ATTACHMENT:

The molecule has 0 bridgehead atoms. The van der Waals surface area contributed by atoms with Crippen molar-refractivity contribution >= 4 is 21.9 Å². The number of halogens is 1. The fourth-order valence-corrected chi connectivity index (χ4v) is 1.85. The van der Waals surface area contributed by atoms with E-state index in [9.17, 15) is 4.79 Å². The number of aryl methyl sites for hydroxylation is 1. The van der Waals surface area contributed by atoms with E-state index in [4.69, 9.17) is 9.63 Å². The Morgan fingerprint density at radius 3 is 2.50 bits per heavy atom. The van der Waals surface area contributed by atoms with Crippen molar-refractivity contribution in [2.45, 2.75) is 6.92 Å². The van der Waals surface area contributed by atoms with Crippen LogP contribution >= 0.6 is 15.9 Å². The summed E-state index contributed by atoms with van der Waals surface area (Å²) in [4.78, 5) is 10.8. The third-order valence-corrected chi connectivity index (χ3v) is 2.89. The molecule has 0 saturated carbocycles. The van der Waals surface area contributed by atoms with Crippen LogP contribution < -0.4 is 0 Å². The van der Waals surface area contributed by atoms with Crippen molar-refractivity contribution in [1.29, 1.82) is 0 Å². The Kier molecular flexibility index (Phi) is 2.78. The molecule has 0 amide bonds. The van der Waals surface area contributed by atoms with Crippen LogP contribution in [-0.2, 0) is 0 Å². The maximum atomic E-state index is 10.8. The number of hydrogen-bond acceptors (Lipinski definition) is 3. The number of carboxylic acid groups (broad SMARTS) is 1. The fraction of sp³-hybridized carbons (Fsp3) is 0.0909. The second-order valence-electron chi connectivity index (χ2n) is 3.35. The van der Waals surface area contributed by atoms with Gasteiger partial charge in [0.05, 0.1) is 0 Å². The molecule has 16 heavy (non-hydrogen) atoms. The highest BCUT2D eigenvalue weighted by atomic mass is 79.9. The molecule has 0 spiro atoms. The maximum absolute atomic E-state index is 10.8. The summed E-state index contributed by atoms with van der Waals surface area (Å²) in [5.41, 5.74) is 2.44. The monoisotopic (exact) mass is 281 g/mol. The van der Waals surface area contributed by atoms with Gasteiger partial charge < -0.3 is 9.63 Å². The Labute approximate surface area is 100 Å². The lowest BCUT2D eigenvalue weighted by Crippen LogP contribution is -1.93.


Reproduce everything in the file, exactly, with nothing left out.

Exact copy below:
The molecule has 0 bridgehead atoms. The van der Waals surface area contributed by atoms with Crippen molar-refractivity contribution >= 4 is 21.9 Å². The number of halogens is 1. The fourth-order valence-corrected chi connectivity index (χ4v) is 1.85. The van der Waals surface area contributed by atoms with E-state index in [9.17, 15) is 4.79 Å². The number of aryl methyl sites for hydroxylation is 1. The van der Waals surface area contributed by atoms with E-state index in [4.69, 9.17) is 9.63 Å². The Morgan fingerprint density at radius 3 is 2.50 bits per heavy atom. The van der Waals surface area contributed by atoms with Crippen molar-refractivity contribution in [2.45, 2.75) is 6.92 Å². The van der Waals surface area contributed by atoms with Crippen LogP contribution >= 0.6 is 15.9 Å². The summed E-state index contributed by atoms with van der Waals surface area (Å²) in [4.78, 5) is 10.8. The third-order valence-corrected chi connectivity index (χ3v) is 2.89. The molecule has 0 saturated carbocycles. The van der Waals surface area contributed by atoms with Crippen LogP contribution < -0.4 is 0 Å². The van der Waals surface area contributed by atoms with Crippen molar-refractivity contribution in [1.29, 1.82) is 0 Å². The Kier molecular flexibility index (Phi) is 2.78. The molecule has 0 amide bonds. The van der Waals surface area contributed by atoms with Crippen LogP contribution in [-0.2, 0) is 0 Å². The maximum atomic E-state index is 10.8. The number of hydrogen-bond acceptors (Lipinski definition) is 3. The number of carboxylic acid groups (broad SMARTS) is 1. The fraction of sp³-hybridized carbons (Fsp3) is 0.0909. The second-order valence-electron chi connectivity index (χ2n) is 3.35. The van der Waals surface area contributed by atoms with Gasteiger partial charge in [0.05, 0.1) is 0 Å². The molecule has 16 heavy (non-hydrogen) atoms. The highest BCUT2D eigenvalue weighted by atomic mass is 79.9. The molecule has 0 spiro atoms. The maximum absolute atomic E-state index is 10.8. The summed E-state index contributed by atoms with van der Waals surface area (Å²) in [5.41, 5.74) is 2.44. The monoisotopic (exact) mass is 281 g/mol. The van der Waals surface area contributed by atoms with Gasteiger partial charge < -0.3 is 9.63 Å². The Labute approximate surface area is 100 Å². The lowest BCUT2D eigenvalue weighted by Crippen LogP contribution is -1.93.